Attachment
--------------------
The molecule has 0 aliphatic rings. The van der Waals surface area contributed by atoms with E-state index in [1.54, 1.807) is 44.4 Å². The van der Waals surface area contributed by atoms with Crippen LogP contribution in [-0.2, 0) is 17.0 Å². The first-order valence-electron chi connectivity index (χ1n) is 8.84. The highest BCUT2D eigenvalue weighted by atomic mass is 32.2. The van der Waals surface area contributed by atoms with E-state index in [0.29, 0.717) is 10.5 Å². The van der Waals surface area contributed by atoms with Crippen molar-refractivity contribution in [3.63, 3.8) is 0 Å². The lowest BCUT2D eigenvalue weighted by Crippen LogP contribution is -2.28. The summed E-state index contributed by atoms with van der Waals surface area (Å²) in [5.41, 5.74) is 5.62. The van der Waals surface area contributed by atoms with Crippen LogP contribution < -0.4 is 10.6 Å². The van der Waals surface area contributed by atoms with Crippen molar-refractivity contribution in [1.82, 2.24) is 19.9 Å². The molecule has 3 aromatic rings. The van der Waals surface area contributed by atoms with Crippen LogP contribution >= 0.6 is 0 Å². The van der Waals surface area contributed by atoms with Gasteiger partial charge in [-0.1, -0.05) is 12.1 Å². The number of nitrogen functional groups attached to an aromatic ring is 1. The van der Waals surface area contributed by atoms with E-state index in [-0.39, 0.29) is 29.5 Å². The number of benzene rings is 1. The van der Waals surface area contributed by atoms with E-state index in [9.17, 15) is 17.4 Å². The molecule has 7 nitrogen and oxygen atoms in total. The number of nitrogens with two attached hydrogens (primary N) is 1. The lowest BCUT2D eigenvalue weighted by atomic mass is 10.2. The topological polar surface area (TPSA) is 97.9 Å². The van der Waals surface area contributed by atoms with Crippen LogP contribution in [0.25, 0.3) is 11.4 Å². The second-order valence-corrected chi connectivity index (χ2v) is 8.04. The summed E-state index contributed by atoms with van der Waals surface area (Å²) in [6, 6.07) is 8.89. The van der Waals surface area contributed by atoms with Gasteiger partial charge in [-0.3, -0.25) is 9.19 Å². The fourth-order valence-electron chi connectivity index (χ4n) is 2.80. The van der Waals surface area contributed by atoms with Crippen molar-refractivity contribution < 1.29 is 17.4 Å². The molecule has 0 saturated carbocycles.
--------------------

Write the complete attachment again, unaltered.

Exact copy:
The molecule has 0 aliphatic rings. The van der Waals surface area contributed by atoms with E-state index in [1.54, 1.807) is 44.4 Å². The van der Waals surface area contributed by atoms with Crippen LogP contribution in [-0.2, 0) is 17.0 Å². The first-order valence-electron chi connectivity index (χ1n) is 8.84. The highest BCUT2D eigenvalue weighted by atomic mass is 32.2. The van der Waals surface area contributed by atoms with E-state index in [0.29, 0.717) is 10.5 Å². The van der Waals surface area contributed by atoms with Crippen molar-refractivity contribution in [3.63, 3.8) is 0 Å². The lowest BCUT2D eigenvalue weighted by Crippen LogP contribution is -2.28. The summed E-state index contributed by atoms with van der Waals surface area (Å²) in [5.41, 5.74) is 5.62. The van der Waals surface area contributed by atoms with Crippen LogP contribution < -0.4 is 10.6 Å². The van der Waals surface area contributed by atoms with Crippen molar-refractivity contribution in [1.82, 2.24) is 19.9 Å². The molecule has 3 aromatic rings. The van der Waals surface area contributed by atoms with Crippen LogP contribution >= 0.6 is 0 Å². The van der Waals surface area contributed by atoms with Gasteiger partial charge in [-0.1, -0.05) is 12.1 Å². The number of nitrogen functional groups attached to an aromatic ring is 1. The van der Waals surface area contributed by atoms with E-state index in [-0.39, 0.29) is 29.5 Å². The number of benzene rings is 1. The van der Waals surface area contributed by atoms with E-state index in [9.17, 15) is 17.4 Å². The molecule has 7 nitrogen and oxygen atoms in total. The number of nitrogens with two attached hydrogens (primary N) is 1. The lowest BCUT2D eigenvalue weighted by atomic mass is 10.2. The topological polar surface area (TPSA) is 97.9 Å². The van der Waals surface area contributed by atoms with Crippen LogP contribution in [0.25, 0.3) is 11.4 Å². The second-order valence-corrected chi connectivity index (χ2v) is 8.04. The summed E-state index contributed by atoms with van der Waals surface area (Å²) in [6, 6.07) is 8.89. The van der Waals surface area contributed by atoms with Gasteiger partial charge in [-0.3, -0.25) is 9.19 Å². The fourth-order valence-electron chi connectivity index (χ4n) is 2.80. The van der Waals surface area contributed by atoms with Crippen molar-refractivity contribution < 1.29 is 17.4 Å². The molecule has 0 saturated carbocycles.